“These fires not only threaten lives and property but also have a significant impact on our agricultural industry. More than 85% of the state's livestock population is on farms in the Panchayat. There are millions of cattle, and some cities have more cattle than people,” Miller said in a news release.

The Texas Farm Bureau has announced that it has established Texas Panhandle Wildfire Relief Fund To help farmers and ranchers affected by fire.

Truck driver Cindy Owens was working Tuesday about 50 miles north of Pampa, Texas, when she was caught in the Smokehouse Creek Fire, her sister-in-law told CNN.

“She couldn't breathe, she got out of the truck and tried to run for safety and didn't make it,” said Jennifer Mitchell, who is married to Owen's brother. “So she was found with burns that covered 90% of her body.”

Mitchell said Owen, 44, was on a video chat, so family members tried to find someone to help him.

Owen died in the Hemphill County fire, Texas Department of Public Safety Sgt. Chris Ray said.

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Family photo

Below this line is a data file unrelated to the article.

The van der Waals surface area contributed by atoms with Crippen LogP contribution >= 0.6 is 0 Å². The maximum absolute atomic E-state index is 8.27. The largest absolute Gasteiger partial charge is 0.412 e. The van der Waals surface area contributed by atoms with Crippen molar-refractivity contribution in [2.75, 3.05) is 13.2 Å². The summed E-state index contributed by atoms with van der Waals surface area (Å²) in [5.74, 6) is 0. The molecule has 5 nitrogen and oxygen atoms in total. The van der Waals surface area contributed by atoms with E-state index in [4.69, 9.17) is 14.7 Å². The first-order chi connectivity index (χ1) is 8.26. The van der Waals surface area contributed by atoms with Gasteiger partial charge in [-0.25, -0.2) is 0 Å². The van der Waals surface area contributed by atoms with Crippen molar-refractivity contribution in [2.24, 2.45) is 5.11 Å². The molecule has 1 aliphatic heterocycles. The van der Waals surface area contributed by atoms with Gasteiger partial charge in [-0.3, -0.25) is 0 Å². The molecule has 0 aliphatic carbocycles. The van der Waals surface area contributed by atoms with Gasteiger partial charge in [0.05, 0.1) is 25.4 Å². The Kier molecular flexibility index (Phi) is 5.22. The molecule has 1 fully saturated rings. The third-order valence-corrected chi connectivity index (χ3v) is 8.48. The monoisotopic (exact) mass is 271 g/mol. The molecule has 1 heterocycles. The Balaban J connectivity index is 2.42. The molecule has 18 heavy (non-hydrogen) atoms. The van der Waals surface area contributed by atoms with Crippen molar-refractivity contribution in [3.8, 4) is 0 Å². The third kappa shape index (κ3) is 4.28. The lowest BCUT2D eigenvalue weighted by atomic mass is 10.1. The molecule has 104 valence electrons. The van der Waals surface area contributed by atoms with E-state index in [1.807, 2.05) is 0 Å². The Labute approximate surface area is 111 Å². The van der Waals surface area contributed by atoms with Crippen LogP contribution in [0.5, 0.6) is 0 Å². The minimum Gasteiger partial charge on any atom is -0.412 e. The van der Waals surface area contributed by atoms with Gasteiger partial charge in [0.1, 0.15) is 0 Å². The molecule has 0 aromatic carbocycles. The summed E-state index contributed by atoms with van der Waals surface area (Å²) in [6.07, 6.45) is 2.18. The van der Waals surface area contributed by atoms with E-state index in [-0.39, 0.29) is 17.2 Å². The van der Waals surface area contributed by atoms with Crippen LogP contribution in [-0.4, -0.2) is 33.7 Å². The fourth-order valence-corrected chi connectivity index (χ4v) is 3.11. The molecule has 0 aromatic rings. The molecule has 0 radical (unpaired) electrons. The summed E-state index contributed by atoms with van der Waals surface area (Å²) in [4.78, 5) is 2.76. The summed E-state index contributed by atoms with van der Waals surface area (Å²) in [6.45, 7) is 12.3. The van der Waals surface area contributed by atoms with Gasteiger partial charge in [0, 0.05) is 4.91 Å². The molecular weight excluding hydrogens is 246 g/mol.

Cindy Owen in an undated photo.

Mitchell said Cindy was devoted to her family and would “do anything for anybody,” including giving people coats on cold days.

“She was everybody's friend, everybody knew her… nothing bad could be said about her. He's the best guy ever,” Mitchell said.

A second person has died in a fire in Hutchinson County, local officials said.

While authorities have not publicly identified the victim, Joyce Blankenship, 83, died at her home in Stinnett, her family told CNN.

“The house is gone,” Nathan Blankenship said. “There's no way she can get out.”

Blankenship's stepson, Lee Quesada, said he was well-known and beloved in the small community. Her husband, Jimmy, died in 2015.

“Jimmy was a substitute teacher in the area before she became a homemaker while working at the local Phillips refinery,” Quezada said. “She will be missed by all.”

CNN's David Williams, Andy Rose, Steve Almasi, Holly Yan and Robert Shackelford contributed to this report.